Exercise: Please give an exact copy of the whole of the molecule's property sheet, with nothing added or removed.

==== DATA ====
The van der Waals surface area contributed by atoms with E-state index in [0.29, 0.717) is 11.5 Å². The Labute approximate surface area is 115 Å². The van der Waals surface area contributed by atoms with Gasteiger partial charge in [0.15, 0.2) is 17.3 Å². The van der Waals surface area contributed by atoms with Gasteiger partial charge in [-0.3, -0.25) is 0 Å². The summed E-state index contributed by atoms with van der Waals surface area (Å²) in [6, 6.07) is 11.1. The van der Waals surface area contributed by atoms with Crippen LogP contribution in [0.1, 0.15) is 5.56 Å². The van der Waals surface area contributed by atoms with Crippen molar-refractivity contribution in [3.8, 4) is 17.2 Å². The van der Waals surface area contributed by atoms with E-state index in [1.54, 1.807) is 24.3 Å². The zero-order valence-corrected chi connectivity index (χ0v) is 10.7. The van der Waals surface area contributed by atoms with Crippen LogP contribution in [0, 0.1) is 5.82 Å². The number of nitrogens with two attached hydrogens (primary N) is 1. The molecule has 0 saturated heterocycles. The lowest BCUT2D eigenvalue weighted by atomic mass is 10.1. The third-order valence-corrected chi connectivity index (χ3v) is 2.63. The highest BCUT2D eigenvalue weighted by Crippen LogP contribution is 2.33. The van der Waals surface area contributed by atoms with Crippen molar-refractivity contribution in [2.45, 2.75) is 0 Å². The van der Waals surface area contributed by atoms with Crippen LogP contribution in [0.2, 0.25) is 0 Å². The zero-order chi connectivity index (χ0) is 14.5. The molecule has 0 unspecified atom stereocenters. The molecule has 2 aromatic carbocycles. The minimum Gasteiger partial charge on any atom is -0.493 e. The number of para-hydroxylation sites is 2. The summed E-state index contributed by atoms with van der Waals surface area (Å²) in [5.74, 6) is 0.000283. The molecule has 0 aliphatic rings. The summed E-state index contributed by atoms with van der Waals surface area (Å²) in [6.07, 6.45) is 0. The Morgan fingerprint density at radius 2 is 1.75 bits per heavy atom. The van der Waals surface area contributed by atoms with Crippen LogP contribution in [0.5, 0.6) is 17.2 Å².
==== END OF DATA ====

The van der Waals surface area contributed by atoms with E-state index in [0.29, 0.717) is 11.5 Å². The Labute approximate surface area is 115 Å². The van der Waals surface area contributed by atoms with Gasteiger partial charge in [0.15, 0.2) is 17.3 Å². The van der Waals surface area contributed by atoms with Gasteiger partial charge in [-0.3, -0.25) is 0 Å². The summed E-state index contributed by atoms with van der Waals surface area (Å²) in [6, 6.07) is 11.1. The van der Waals surface area contributed by atoms with Crippen LogP contribution in [0.1, 0.15) is 5.56 Å². The van der Waals surface area contributed by atoms with Crippen molar-refractivity contribution in [3.8, 4) is 17.2 Å². The van der Waals surface area contributed by atoms with E-state index in [1.54, 1.807) is 24.3 Å². The zero-order valence-corrected chi connectivity index (χ0v) is 10.7. The van der Waals surface area contributed by atoms with Crippen LogP contribution in [0, 0.1) is 5.82 Å². The number of nitrogens with two attached hydrogens (primary N) is 1. The molecule has 0 saturated heterocycles. The lowest BCUT2D eigenvalue weighted by atomic mass is 10.1. The third-order valence-corrected chi connectivity index (χ3v) is 2.63. The highest BCUT2D eigenvalue weighted by Crippen LogP contribution is 2.33. The van der Waals surface area contributed by atoms with Crippen molar-refractivity contribution in [2.45, 2.75) is 0 Å². The van der Waals surface area contributed by atoms with Crippen LogP contribution in [0.2, 0.25) is 0 Å². The zero-order chi connectivity index (χ0) is 14.5. The molecule has 0 unspecified atom stereocenters. The molecule has 2 aromatic carbocycles. The minimum Gasteiger partial charge on any atom is -0.493 e. The number of para-hydroxylation sites is 2. The summed E-state index contributed by atoms with van der Waals surface area (Å²) in [5.74, 6) is 0.000283. The molecule has 0 aliphatic rings. The summed E-state index contributed by atoms with van der Waals surface area (Å²) in [6.07, 6.45) is 0. The Morgan fingerprint density at radius 2 is 1.75 bits per heavy atom. The van der Waals surface area contributed by atoms with Crippen LogP contribution in [0.5, 0.6) is 17.2 Å².